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The War of the Rebellion: A Compilation of the Official Records of the Union and Confederate Armies

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OFFICIAL RECORDS: Series 1, vol 46, Part 3 (Appomattox Campaign)

RICHMOND, VA., April 7, 1865-6 p. m.

Honorable E. M. STANTON,

Secretary of War:

Meeting of five members of the Virginia legislature held here to-day upon the President's propositions to Judge Campbell. The President showed me the papers confidentially to-day. They are two in number, one without address, the other letter to General Weitzel. The one states sine quat non of reunion, and os not differ essentially from previous statements. The second authorizes Witzel to allow members of the body claiming to be legislature of Virginia to meet here for purpose of recalling Virginia soldiers from rebel armies, with save conduct to them, so long as they do and say nothing hostile to the United States. Judge Campbell laid these papers before the five men, who met twice, but I am not advised that they took any action. The President told the this morning that Sheridan seemed to be getting Virginia soldiers out of the war faster than this legislature could think. By the way, the troops captured by General Sheridan yesterday were those which left Richmond Sunday night. They formed Lee's rear guard. Weitzel has not yet begun issuing rations. He acts under General Ord's orders, approved by General Grant. He is to pay for rations by selling captured property. Before beginning he is to register the people, and give no one anything who does not take the oath. He has authorized the churches to be opened next Sunday, on condition that no disloyal sermons be preached. Episcopal ministers required to read the prayer for the President. Railroad from here to Petersburg opened to-day. Of the French tobacco, six warehouses full saved and one burned here. At Petersburg all saved.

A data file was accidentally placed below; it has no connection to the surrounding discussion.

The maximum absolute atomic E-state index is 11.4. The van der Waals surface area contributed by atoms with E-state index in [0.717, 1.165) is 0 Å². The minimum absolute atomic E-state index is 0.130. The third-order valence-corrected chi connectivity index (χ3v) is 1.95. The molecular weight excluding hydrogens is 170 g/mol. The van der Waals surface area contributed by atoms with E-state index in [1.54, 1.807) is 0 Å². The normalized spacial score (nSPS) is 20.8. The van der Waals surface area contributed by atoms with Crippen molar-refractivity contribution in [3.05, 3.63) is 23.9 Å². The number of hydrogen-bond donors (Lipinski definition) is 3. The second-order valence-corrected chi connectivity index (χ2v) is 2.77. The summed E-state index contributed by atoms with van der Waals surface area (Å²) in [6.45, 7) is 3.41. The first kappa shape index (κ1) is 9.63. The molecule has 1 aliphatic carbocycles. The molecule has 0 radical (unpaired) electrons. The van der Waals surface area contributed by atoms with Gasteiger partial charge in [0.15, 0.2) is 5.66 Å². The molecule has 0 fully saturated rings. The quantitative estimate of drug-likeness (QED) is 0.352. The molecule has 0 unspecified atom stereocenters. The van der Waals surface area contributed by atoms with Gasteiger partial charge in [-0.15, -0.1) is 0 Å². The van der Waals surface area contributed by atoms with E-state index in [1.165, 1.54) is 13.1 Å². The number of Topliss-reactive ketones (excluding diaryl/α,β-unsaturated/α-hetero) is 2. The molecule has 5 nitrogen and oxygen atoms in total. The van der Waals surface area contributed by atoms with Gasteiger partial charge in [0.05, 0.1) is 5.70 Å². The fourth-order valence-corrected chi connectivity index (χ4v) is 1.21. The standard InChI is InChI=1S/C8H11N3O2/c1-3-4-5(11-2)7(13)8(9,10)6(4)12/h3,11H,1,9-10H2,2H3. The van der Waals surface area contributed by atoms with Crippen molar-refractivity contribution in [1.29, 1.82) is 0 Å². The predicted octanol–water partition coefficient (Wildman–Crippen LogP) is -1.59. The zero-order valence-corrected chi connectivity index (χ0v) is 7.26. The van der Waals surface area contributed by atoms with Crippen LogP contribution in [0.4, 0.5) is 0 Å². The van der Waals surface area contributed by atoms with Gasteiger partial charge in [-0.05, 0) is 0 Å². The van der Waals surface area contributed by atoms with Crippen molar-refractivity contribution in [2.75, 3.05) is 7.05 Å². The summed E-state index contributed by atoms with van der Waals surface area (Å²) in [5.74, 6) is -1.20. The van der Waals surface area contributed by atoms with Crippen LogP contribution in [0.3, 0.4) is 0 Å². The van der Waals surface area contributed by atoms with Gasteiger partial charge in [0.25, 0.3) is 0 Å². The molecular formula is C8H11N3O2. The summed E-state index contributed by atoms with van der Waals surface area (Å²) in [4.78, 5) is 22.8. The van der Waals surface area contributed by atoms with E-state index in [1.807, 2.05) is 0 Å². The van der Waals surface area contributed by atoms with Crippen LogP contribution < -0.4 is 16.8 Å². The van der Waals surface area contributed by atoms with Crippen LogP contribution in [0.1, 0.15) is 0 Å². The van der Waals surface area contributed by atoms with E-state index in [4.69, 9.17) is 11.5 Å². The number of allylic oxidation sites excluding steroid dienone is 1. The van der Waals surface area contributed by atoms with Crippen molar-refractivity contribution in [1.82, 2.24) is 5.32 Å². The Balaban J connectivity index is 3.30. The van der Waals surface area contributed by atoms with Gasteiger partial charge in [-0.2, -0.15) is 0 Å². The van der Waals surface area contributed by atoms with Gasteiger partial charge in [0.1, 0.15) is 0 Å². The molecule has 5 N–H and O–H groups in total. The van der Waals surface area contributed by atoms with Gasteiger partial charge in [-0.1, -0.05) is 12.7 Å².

April 7, 1865-5 p. m.

General R. E. LEE,

Commanding C. S. Army:

GENERAL: The result of the last week must convince you of the hopelessness of further resistance on the part of the Army of Northern Virginia in this struggle. I feel that it is so, and regard it as my duty to shift from myself the responsibility of any further effusion of blood by asking of you the surrender of that portion of the C. S. Army known as the Army of Northern Virginia.

Very respectfully, your obedient servant,


Lieutenant-General, Commanding Armies of the United States.

APRIL 7, 1865.

Lieutenant General U. S. GRANT,

Commanding Armies of the United States:

GENERAL: I have received your note of this date. Though not entertaining the opinion you express of the hopelessness of further resistance on the part of the Army of Northern Virginia, I reciprocate your desire to avoid useless effusion of blood, and therefore, before considering your proposition, ask the terms you will offer on condition of its surrender.

R. E. LEE,


OFFICIAL RECORDS: Series 1, vol 46, Part 3 (Appomattox Campaign)
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